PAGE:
Starting in 2021, drivers travelling to or from Treasure Island will be forced to pay a toll in addition to the tolls they already pay to cross the Bay Bridge, the San Francisco County Transportation Authority announced Wednesday.
With numerous new housing developments already under construction, the island’s population is expected to increase in the coming decades from less than two thousand people today to an estimated 25,000 residents by 2035. The first of the new homes will be available in 2021, and SFCTA wants to have the toll in place “from day one,” said Rachel Hiatt, a transportation planner with the agency.
Drivers will be charged in both directions, entering and leaving the island. On weekdays the toll will be $3.50 during peak hours and $2 off-peak. On weekends the price will drop to $1 during peak hours and free during off-peak. To compensate for the toll already paid by drivers coming from Oakland, trips to Treasure Island from Oakland only will be discounted by half.
Toll collection will be automated using FastPass and license plate scanners, with no toll booths. Drivers without FastPass will be charged an extra $1.
The toll and the addition of paid parking on the island are intended to discourage driving during congested times and avoid gridlock, Hiatt said.
The money they raise will be used to help subsidize a new ferry service linking the island to the San Francisco Ferry Building and new AC Transit bus lines connecting Treasure Island to downtown Oakland, which is expected to cost roughly $6 million each year to operate. Until the toll and parking fees can cover the operating costs, developers will subsidize up to $4 million a year, Hiatt said.
Becky Hogue, a Treasure Island resident and member of the citizens advisory board who spoke with the S.F. Examiner before details of the new toll were announced, said while she wasn’t happy about having to pay to get on and off the island, she was excited about the new ferry. “The ferry is just going to be wonderful,” she said.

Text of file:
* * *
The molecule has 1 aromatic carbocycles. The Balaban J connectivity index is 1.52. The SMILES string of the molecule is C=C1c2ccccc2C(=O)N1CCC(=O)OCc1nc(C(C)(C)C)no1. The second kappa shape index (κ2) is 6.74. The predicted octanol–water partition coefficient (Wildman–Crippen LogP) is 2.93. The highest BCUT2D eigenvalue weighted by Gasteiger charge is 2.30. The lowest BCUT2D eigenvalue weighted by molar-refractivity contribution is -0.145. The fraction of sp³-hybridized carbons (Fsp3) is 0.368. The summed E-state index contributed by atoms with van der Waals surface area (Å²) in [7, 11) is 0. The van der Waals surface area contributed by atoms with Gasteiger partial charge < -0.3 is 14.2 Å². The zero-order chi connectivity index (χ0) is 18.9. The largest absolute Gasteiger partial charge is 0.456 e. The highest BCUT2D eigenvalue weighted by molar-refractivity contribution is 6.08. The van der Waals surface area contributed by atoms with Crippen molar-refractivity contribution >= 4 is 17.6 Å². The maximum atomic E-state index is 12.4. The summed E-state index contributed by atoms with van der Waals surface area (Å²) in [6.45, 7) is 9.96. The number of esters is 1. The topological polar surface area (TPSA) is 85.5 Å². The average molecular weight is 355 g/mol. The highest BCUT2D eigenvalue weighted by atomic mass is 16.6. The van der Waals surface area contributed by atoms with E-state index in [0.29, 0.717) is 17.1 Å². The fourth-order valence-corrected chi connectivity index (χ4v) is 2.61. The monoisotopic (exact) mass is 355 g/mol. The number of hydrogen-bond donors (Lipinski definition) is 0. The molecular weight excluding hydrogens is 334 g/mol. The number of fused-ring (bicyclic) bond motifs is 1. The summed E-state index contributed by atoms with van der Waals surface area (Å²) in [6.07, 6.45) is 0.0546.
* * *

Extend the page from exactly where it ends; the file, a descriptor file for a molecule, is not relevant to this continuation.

San Francisco will pay AC Transit to offer the expanded bus service, which will be partially offset by bus fares.
The toll system will cost $10 million to build, half of which will be covered by a federal grant.
Residents who lived on Treasure Island prior to 2011 and all current residents in below market rate housing there will receive one free daily round-trip toll until 2026. Below-market rate residents will also receive a round-trip toll credit for every 20 one-way trips they take to or from Treasure Island by bus or ferry using a transit pass.
Peak-hour ferry service is set to start in 2021, but officials hope to expand to all-day service within the first three years of operation. Construction of the ferry dock, paid for and built by developers, will begin in 2019 and is expected to be completed by 2020.
A board specifically tasked with developing a transportation plan for the island, comprised of all 11 sitting members of the Board of Supervisors and known as the Treasure Island Mobility Management Agency, must approve the plan before it can be implement. SFCTA will present the proposal to a committee on Oct. 2, and hopes the entire board will vote on it Nov. 27.
SFCTA will also be doing outreach to Treasure Island communities and holding “open houses” at the Shipshape Community Center on Sept. 27 and Oct. 3.